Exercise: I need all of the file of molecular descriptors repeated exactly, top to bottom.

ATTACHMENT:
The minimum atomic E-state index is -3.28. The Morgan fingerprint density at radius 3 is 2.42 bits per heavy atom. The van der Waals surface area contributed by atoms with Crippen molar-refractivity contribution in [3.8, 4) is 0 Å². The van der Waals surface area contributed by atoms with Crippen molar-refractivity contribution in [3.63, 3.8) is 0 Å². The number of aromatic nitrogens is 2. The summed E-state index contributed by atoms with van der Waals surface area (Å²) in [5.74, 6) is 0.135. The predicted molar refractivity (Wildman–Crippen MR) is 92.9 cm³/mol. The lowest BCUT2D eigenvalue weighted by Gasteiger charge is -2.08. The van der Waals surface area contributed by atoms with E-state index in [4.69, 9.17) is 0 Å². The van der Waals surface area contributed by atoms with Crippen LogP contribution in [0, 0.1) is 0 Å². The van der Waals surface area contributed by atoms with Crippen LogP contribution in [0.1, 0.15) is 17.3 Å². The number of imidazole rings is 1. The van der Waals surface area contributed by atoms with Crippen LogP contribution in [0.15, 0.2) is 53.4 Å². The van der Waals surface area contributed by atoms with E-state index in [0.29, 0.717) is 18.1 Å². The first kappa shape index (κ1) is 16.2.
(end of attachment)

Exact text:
The minimum atomic E-state index is -3.28. The Morgan fingerprint density at radius 3 is 2.42 bits per heavy atom. The van der Waals surface area contributed by atoms with Crippen molar-refractivity contribution in [3.8, 4) is 0 Å². The van der Waals surface area contributed by atoms with Crippen molar-refractivity contribution in [3.63, 3.8) is 0 Å². The number of aromatic nitrogens is 2. The summed E-state index contributed by atoms with van der Waals surface area (Å²) in [5.74, 6) is 0.135. The predicted molar refractivity (Wildman–Crippen MR) is 92.9 cm³/mol. The lowest BCUT2D eigenvalue weighted by Gasteiger charge is -2.08. The van der Waals surface area contributed by atoms with E-state index in [4.69, 9.17) is 0 Å². The van der Waals surface area contributed by atoms with Crippen LogP contribution in [0, 0.1) is 0 Å². The van der Waals surface area contributed by atoms with Crippen LogP contribution in [0.1, 0.15) is 17.3 Å². The number of imidazole rings is 1. The van der Waals surface area contributed by atoms with Crippen LogP contribution in [0.15, 0.2) is 53.4 Å². The van der Waals surface area contributed by atoms with E-state index in [0.29, 0.717) is 18.1 Å². The first kappa shape index (κ1) is 16.2.